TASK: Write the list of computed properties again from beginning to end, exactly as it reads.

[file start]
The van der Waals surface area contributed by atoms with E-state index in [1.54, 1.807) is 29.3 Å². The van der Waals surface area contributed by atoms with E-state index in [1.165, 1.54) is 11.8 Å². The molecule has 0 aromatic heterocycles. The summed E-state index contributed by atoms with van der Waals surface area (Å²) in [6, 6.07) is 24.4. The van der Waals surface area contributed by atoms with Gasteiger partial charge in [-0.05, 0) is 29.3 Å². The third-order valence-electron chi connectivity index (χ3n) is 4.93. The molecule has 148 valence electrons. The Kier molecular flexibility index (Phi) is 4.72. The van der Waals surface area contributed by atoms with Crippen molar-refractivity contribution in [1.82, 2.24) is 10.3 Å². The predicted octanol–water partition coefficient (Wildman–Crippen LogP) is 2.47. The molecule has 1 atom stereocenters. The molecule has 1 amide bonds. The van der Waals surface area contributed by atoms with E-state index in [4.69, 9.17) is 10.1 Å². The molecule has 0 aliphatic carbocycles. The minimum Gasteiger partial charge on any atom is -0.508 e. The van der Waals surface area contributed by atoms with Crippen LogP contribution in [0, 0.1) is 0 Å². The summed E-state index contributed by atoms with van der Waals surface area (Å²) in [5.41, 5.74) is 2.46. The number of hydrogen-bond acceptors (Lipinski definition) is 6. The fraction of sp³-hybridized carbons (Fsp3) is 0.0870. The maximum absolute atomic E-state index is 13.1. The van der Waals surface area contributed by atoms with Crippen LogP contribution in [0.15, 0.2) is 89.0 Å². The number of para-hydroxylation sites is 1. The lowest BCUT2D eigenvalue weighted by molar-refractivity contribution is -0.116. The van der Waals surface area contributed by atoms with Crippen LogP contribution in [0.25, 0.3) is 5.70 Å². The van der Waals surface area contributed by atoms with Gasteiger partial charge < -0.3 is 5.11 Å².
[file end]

The van der Waals surface area contributed by atoms with E-state index in [1.54, 1.807) is 29.3 Å². The van der Waals surface area contributed by atoms with E-state index in [1.165, 1.54) is 11.8 Å². The molecule has 0 aromatic heterocycles. The summed E-state index contributed by atoms with van der Waals surface area (Å²) in [6, 6.07) is 24.4. The van der Waals surface area contributed by atoms with Gasteiger partial charge in [-0.05, 0) is 29.3 Å². The third-order valence-electron chi connectivity index (χ3n) is 4.93. The molecule has 148 valence electrons. The Kier molecular flexibility index (Phi) is 4.72. The van der Waals surface area contributed by atoms with Crippen molar-refractivity contribution in [1.82, 2.24) is 10.3 Å². The predicted octanol–water partition coefficient (Wildman–Crippen LogP) is 2.47. The molecule has 1 atom stereocenters. The molecule has 1 amide bonds. The van der Waals surface area contributed by atoms with E-state index in [4.69, 9.17) is 10.1 Å². The molecule has 0 aliphatic carbocycles. The minimum Gasteiger partial charge on any atom is -0.508 e. The van der Waals surface area contributed by atoms with Crippen LogP contribution in [0, 0.1) is 0 Å². The summed E-state index contributed by atoms with van der Waals surface area (Å²) in [5.41, 5.74) is 2.46. The number of hydrogen-bond acceptors (Lipinski definition) is 6. The fraction of sp³-hybridized carbons (Fsp3) is 0.0870. The maximum absolute atomic E-state index is 13.1. The van der Waals surface area contributed by atoms with Crippen LogP contribution in [0.15, 0.2) is 89.0 Å². The number of para-hydroxylation sites is 1. The lowest BCUT2D eigenvalue weighted by molar-refractivity contribution is -0.116. The van der Waals surface area contributed by atoms with Crippen LogP contribution in [0.25, 0.3) is 5.70 Å². The van der Waals surface area contributed by atoms with Gasteiger partial charge < -0.3 is 5.11 Å².